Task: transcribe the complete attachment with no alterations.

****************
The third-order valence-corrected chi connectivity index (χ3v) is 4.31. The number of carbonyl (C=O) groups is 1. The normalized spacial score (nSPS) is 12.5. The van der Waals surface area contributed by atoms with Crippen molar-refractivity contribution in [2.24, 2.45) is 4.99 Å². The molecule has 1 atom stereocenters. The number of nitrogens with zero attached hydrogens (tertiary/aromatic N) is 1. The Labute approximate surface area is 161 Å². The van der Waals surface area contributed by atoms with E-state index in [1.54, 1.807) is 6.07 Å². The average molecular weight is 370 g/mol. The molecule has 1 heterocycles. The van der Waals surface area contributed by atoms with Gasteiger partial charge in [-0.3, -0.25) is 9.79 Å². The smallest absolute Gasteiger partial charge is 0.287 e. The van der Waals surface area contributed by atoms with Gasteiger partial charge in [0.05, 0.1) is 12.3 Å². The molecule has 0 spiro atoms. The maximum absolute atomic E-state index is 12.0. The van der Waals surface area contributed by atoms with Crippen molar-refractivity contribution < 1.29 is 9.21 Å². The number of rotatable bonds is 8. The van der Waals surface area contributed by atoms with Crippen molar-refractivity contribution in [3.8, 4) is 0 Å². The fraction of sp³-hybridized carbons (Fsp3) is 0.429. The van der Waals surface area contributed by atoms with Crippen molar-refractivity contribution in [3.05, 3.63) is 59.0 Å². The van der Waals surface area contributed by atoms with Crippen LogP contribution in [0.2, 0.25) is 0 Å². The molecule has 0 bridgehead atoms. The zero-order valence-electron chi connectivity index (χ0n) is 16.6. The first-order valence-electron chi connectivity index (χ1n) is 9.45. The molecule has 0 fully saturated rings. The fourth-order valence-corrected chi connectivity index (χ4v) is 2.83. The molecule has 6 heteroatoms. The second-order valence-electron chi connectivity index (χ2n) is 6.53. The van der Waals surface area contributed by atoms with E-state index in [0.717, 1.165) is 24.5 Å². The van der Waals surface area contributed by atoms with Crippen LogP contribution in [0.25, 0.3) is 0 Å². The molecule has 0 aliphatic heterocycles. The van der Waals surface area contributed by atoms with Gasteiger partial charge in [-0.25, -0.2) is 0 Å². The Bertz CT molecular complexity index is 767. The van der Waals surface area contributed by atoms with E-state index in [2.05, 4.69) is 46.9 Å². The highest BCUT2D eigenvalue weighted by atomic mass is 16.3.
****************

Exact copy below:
The third-order valence-corrected chi connectivity index (χ3v) is 4.31. The number of carbonyl (C=O) groups is 1. The normalized spacial score (nSPS) is 12.5. The van der Waals surface area contributed by atoms with Crippen molar-refractivity contribution in [2.24, 2.45) is 4.99 Å². The molecule has 1 atom stereocenters. The number of nitrogens with zero attached hydrogens (tertiary/aromatic N) is 1. The Labute approximate surface area is 161 Å². The van der Waals surface area contributed by atoms with E-state index in [1.54, 1.807) is 6.07 Å². The average molecular weight is 370 g/mol. The molecule has 1 heterocycles. The van der Waals surface area contributed by atoms with Gasteiger partial charge in [-0.3, -0.25) is 9.79 Å². The smallest absolute Gasteiger partial charge is 0.287 e. The van der Waals surface area contributed by atoms with Gasteiger partial charge in [0.05, 0.1) is 12.3 Å². The molecule has 0 spiro atoms. The maximum absolute atomic E-state index is 12.0. The van der Waals surface area contributed by atoms with Crippen molar-refractivity contribution < 1.29 is 9.21 Å². The number of rotatable bonds is 8. The van der Waals surface area contributed by atoms with Crippen molar-refractivity contribution in [3.8, 4) is 0 Å². The fraction of sp³-hybridized carbons (Fsp3) is 0.429. The van der Waals surface area contributed by atoms with Crippen molar-refractivity contribution in [3.05, 3.63) is 59.0 Å². The van der Waals surface area contributed by atoms with Crippen LogP contribution in [0.2, 0.25) is 0 Å². The molecule has 0 bridgehead atoms. The zero-order valence-electron chi connectivity index (χ0n) is 16.6. The first-order valence-electron chi connectivity index (χ1n) is 9.45. The molecule has 0 fully saturated rings. The fourth-order valence-corrected chi connectivity index (χ4v) is 2.83. The molecule has 6 heteroatoms. The second-order valence-electron chi connectivity index (χ2n) is 6.53. The van der Waals surface area contributed by atoms with E-state index in [0.717, 1.165) is 24.5 Å². The van der Waals surface area contributed by atoms with Crippen LogP contribution in [0.25, 0.3) is 0 Å². The molecule has 0 aliphatic heterocycles. The van der Waals surface area contributed by atoms with Gasteiger partial charge in [-0.25, -0.2) is 0 Å². The Bertz CT molecular complexity index is 767. The van der Waals surface area contributed by atoms with E-state index in [2.05, 4.69) is 46.9 Å². The highest BCUT2D eigenvalue weighted by atomic mass is 16.3.